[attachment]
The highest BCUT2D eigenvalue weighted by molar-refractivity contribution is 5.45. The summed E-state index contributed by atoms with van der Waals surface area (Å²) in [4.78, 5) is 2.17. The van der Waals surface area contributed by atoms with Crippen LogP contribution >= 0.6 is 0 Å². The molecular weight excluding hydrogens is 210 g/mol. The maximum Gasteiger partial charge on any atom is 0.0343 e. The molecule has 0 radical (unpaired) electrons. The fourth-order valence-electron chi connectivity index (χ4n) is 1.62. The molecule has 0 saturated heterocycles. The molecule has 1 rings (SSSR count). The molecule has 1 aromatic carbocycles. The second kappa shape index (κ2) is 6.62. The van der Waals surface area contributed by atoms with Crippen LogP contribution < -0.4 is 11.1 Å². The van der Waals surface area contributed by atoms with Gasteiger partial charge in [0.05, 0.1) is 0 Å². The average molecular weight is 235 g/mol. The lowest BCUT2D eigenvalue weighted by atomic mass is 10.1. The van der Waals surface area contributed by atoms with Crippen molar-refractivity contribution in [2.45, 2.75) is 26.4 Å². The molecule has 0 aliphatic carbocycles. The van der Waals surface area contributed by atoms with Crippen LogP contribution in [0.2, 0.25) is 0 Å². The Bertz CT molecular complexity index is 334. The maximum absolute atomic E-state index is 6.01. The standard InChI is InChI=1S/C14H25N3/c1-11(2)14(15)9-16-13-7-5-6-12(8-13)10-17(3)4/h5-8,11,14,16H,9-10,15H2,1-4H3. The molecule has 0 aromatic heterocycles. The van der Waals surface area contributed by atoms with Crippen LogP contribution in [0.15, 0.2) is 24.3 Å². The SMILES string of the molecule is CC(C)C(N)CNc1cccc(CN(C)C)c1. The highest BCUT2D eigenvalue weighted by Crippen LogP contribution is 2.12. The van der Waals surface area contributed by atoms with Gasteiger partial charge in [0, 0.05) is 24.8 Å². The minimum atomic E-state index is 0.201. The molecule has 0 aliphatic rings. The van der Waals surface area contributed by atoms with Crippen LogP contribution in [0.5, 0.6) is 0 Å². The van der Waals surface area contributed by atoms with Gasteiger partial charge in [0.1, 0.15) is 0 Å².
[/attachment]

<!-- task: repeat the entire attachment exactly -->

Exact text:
The highest BCUT2D eigenvalue weighted by molar-refractivity contribution is 5.45. The summed E-state index contributed by atoms with van der Waals surface area (Å²) in [4.78, 5) is 2.17. The van der Waals surface area contributed by atoms with Crippen LogP contribution >= 0.6 is 0 Å². The molecular weight excluding hydrogens is 210 g/mol. The maximum Gasteiger partial charge on any atom is 0.0343 e. The molecule has 0 radical (unpaired) electrons. The fourth-order valence-electron chi connectivity index (χ4n) is 1.62. The molecule has 0 saturated heterocycles. The molecule has 1 rings (SSSR count). The molecule has 1 aromatic carbocycles. The second kappa shape index (κ2) is 6.62. The van der Waals surface area contributed by atoms with Crippen LogP contribution < -0.4 is 11.1 Å². The van der Waals surface area contributed by atoms with Gasteiger partial charge in [0.05, 0.1) is 0 Å². The average molecular weight is 235 g/mol. The lowest BCUT2D eigenvalue weighted by atomic mass is 10.1. The van der Waals surface area contributed by atoms with Crippen molar-refractivity contribution in [2.45, 2.75) is 26.4 Å². The molecule has 0 aliphatic carbocycles. The van der Waals surface area contributed by atoms with Crippen LogP contribution in [0.2, 0.25) is 0 Å². The Bertz CT molecular complexity index is 334. The maximum absolute atomic E-state index is 6.01. The standard InChI is InChI=1S/C14H25N3/c1-11(2)14(15)9-16-13-7-5-6-12(8-13)10-17(3)4/h5-8,11,14,16H,9-10,15H2,1-4H3. The molecule has 0 aromatic heterocycles. The van der Waals surface area contributed by atoms with Crippen LogP contribution in [0.15, 0.2) is 24.3 Å². The SMILES string of the molecule is CC(C)C(N)CNc1cccc(CN(C)C)c1. The highest BCUT2D eigenvalue weighted by Crippen LogP contribution is 2.12. The van der Waals surface area contributed by atoms with Gasteiger partial charge in [0, 0.05) is 24.8 Å². The minimum atomic E-state index is 0.201. The molecule has 0 aliphatic rings. The van der Waals surface area contributed by atoms with Crippen LogP contribution in [0.5, 0.6) is 0 Å². The van der Waals surface area contributed by atoms with Gasteiger partial charge in [0.1, 0.15) is 0 Å².